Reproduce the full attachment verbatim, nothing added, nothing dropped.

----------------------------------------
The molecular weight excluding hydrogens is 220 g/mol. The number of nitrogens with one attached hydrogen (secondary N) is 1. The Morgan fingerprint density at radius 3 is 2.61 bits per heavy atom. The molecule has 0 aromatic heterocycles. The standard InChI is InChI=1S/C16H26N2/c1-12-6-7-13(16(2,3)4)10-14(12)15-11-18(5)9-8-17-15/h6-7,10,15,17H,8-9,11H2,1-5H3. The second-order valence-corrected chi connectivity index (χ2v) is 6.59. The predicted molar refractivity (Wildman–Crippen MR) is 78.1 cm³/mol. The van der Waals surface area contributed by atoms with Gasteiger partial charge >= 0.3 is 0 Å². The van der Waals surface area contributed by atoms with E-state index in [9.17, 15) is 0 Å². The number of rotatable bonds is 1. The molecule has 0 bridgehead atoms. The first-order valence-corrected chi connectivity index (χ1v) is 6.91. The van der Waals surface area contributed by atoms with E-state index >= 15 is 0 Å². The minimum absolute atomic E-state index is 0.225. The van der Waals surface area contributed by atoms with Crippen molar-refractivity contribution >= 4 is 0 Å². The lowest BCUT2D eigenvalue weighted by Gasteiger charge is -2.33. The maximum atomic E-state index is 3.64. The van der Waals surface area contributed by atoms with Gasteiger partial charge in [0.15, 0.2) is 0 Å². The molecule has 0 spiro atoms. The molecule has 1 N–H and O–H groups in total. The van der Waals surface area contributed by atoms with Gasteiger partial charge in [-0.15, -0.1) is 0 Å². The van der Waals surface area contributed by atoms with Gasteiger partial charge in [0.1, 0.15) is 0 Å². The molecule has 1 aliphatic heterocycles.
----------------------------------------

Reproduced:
The molecular weight excluding hydrogens is 220 g/mol. The number of nitrogens with one attached hydrogen (secondary N) is 1. The Morgan fingerprint density at radius 3 is 2.61 bits per heavy atom. The molecule has 0 aromatic heterocycles. The standard InChI is InChI=1S/C16H26N2/c1-12-6-7-13(16(2,3)4)10-14(12)15-11-18(5)9-8-17-15/h6-7,10,15,17H,8-9,11H2,1-5H3. The second-order valence-corrected chi connectivity index (χ2v) is 6.59. The predicted molar refractivity (Wildman–Crippen MR) is 78.1 cm³/mol. The van der Waals surface area contributed by atoms with Gasteiger partial charge >= 0.3 is 0 Å². The van der Waals surface area contributed by atoms with E-state index in [9.17, 15) is 0 Å². The number of rotatable bonds is 1. The molecule has 0 bridgehead atoms. The first-order valence-corrected chi connectivity index (χ1v) is 6.91. The van der Waals surface area contributed by atoms with E-state index >= 15 is 0 Å². The minimum absolute atomic E-state index is 0.225. The van der Waals surface area contributed by atoms with Crippen molar-refractivity contribution >= 4 is 0 Å². The lowest BCUT2D eigenvalue weighted by Gasteiger charge is -2.33. The maximum atomic E-state index is 3.64. The van der Waals surface area contributed by atoms with Gasteiger partial charge in [0.15, 0.2) is 0 Å². The molecule has 0 spiro atoms. The molecule has 1 N–H and O–H groups in total. The van der Waals surface area contributed by atoms with Gasteiger partial charge in [-0.15, -0.1) is 0 Å². The van der Waals surface area contributed by atoms with Gasteiger partial charge in [0.1, 0.15) is 0 Å². The molecule has 1 aliphatic heterocycles.